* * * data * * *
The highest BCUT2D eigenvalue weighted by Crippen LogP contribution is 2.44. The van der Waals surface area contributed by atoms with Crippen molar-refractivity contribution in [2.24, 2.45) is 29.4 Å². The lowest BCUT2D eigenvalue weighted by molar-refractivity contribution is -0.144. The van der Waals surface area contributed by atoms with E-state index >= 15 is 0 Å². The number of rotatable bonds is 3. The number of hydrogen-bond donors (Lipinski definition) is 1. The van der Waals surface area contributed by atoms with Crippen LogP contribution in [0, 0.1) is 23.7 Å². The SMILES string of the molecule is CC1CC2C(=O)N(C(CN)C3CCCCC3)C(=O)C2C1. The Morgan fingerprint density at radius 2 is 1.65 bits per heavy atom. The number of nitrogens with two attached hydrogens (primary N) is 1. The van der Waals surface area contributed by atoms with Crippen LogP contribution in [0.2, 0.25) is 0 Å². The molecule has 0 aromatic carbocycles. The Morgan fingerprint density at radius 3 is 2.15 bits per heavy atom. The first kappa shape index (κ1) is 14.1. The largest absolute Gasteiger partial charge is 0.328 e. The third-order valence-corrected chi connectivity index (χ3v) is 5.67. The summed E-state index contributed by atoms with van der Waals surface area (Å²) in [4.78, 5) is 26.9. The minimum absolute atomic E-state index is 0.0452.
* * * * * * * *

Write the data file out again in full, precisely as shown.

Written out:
The highest BCUT2D eigenvalue weighted by Crippen LogP contribution is 2.44. The van der Waals surface area contributed by atoms with Crippen molar-refractivity contribution in [2.24, 2.45) is 29.4 Å². The lowest BCUT2D eigenvalue weighted by molar-refractivity contribution is -0.144. The van der Waals surface area contributed by atoms with E-state index >= 15 is 0 Å². The number of rotatable bonds is 3. The number of hydrogen-bond donors (Lipinski definition) is 1. The van der Waals surface area contributed by atoms with Crippen LogP contribution in [0, 0.1) is 23.7 Å². The SMILES string of the molecule is CC1CC2C(=O)N(C(CN)C3CCCCC3)C(=O)C2C1. The Morgan fingerprint density at radius 2 is 1.65 bits per heavy atom. The number of nitrogens with two attached hydrogens (primary N) is 1. The van der Waals surface area contributed by atoms with Crippen LogP contribution in [0.2, 0.25) is 0 Å². The molecule has 0 aromatic carbocycles. The Morgan fingerprint density at radius 3 is 2.15 bits per heavy atom. The first kappa shape index (κ1) is 14.1. The largest absolute Gasteiger partial charge is 0.328 e. The third-order valence-corrected chi connectivity index (χ3v) is 5.67. The summed E-state index contributed by atoms with van der Waals surface area (Å²) in [4.78, 5) is 26.9. The minimum absolute atomic E-state index is 0.0452.